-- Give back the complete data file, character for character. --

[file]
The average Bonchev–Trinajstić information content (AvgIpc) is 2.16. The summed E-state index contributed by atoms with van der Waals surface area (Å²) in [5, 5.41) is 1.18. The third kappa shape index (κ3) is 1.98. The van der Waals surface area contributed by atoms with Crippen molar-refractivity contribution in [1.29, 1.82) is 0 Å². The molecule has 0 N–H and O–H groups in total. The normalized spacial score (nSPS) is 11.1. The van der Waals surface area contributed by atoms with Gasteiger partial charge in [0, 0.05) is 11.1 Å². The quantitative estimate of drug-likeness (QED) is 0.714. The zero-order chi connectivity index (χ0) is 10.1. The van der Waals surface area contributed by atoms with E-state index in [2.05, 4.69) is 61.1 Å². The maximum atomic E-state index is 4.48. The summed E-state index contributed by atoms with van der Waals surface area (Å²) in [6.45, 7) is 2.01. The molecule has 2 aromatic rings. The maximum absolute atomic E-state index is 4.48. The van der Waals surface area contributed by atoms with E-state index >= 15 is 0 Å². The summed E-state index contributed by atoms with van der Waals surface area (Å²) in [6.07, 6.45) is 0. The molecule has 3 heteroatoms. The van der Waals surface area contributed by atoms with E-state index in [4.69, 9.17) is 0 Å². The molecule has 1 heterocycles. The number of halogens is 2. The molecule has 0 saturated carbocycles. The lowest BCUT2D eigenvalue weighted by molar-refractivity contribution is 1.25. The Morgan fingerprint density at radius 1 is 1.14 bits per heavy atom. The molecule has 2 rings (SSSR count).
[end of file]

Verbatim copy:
The average Bonchev–Trinajstić information content (AvgIpc) is 2.16. The summed E-state index contributed by atoms with van der Waals surface area (Å²) in [5, 5.41) is 1.18. The third kappa shape index (κ3) is 1.98. The van der Waals surface area contributed by atoms with Crippen molar-refractivity contribution in [1.29, 1.82) is 0 Å². The molecule has 0 N–H and O–H groups in total. The normalized spacial score (nSPS) is 11.1. The van der Waals surface area contributed by atoms with Gasteiger partial charge in [0, 0.05) is 11.1 Å². The quantitative estimate of drug-likeness (QED) is 0.714. The zero-order chi connectivity index (χ0) is 10.1. The van der Waals surface area contributed by atoms with E-state index in [2.05, 4.69) is 61.1 Å². The maximum atomic E-state index is 4.48. The summed E-state index contributed by atoms with van der Waals surface area (Å²) in [6.45, 7) is 2.01. The molecule has 2 aromatic rings. The maximum absolute atomic E-state index is 4.48. The van der Waals surface area contributed by atoms with E-state index >= 15 is 0 Å². The summed E-state index contributed by atoms with van der Waals surface area (Å²) in [6.07, 6.45) is 0. The molecule has 3 heteroatoms. The van der Waals surface area contributed by atoms with E-state index in [4.69, 9.17) is 0 Å². The molecule has 1 heterocycles. The number of halogens is 2. The molecule has 0 saturated carbocycles. The lowest BCUT2D eigenvalue weighted by molar-refractivity contribution is 1.25. The Morgan fingerprint density at radius 1 is 1.14 bits per heavy atom. The molecule has 2 rings (SSSR count).